This book might better be called ‘Zen and the Art of Photography’ because it seems to be a book geared more about how to find your zen through the use of photography, rather than ‘meditation’ in a more general sense.
There is very little writing within the book. Each chapter (twenty-eight of them) is only a page or two long and usually illustrated with the author’s photography to help make his points.
Based on the title of the book, I was expecting to learn how to use my (amateur) photography skills to meditate or to find an inner peace. It didn’t quite happen that way. The beginning of the book seemed to be more about the meditative qualities of a photograph — how it affects the viewer — rather than using the practice of photography as meditation.
The middle portion of the book seemed to be geared more to using meditation to find ways to take better photographs (note the description of the book in Goodreads even includes this sentence: “Hoffman shows how meditation can lead to the source of inspiration” which would be the opposite of what the title declares.
A couple of the chapters (remember, these are very short) discuss the methods of zen and zazen — a form of meditation that requires emptying of the mind to find an inner peace. I’ll be honest … I was looking to this book to find that inner peace through photography, not by taking lessons in zen.
As we finally get to some tips to finding meditation through photography, author Hoffmann includes one very important note: “The technical aspects of this type of photography should be second nature to you before you attempt this type of photography.” That’s right, he suggests you should be a fairly accomplished photographer to achieve this (though, to be fair, he does go on to say you might want to work with the automatic functions of the camera to make it easier to “enter a meditative state of mind” — but if it does make it easier, then why isn’t that the focus from the start?)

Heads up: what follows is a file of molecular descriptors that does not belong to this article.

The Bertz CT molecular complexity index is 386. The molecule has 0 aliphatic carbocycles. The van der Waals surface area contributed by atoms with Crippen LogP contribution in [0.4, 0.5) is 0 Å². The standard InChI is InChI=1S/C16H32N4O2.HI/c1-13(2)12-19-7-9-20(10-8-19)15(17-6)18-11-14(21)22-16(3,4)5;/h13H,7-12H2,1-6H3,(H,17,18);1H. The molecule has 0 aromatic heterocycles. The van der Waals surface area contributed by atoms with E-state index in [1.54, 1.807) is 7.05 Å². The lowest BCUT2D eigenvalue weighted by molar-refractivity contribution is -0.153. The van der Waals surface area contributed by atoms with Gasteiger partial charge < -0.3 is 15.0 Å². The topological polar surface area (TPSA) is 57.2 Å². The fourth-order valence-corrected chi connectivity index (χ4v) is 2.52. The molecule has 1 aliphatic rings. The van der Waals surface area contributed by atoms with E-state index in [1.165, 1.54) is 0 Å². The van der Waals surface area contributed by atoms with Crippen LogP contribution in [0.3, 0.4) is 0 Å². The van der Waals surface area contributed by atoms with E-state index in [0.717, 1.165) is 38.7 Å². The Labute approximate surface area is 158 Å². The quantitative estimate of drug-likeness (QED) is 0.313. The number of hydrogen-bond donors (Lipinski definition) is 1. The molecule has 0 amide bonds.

Some of the photography is very nice and would be interesting to see in a gallery. Some of the photography made no impact on me at all, which was disappointing.
Overall, I was underwhelmed. I think Torsten Andreas Hoffmann has found a way to combine his love of Zen teachings and photography and that it has proved very valuable to him. Unfortunately, he hasn’t quite found the right way to share that combination.
Looking for a good book? Photography as Meditation by Torsten Andreas Hoffmann tries to show how to use your creativity to find a peaceful ‘zen’ but lacks the right focus to get us there.
This book was received free, in electronic form, from the publisher, through Netgalley, for an honest review.
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Photography as Meditation
author: Torsten Andreas Hoffmann
photographer: Torsten Andreas Hoffmann
publisher: Rocky Nook
paperback, 256 pages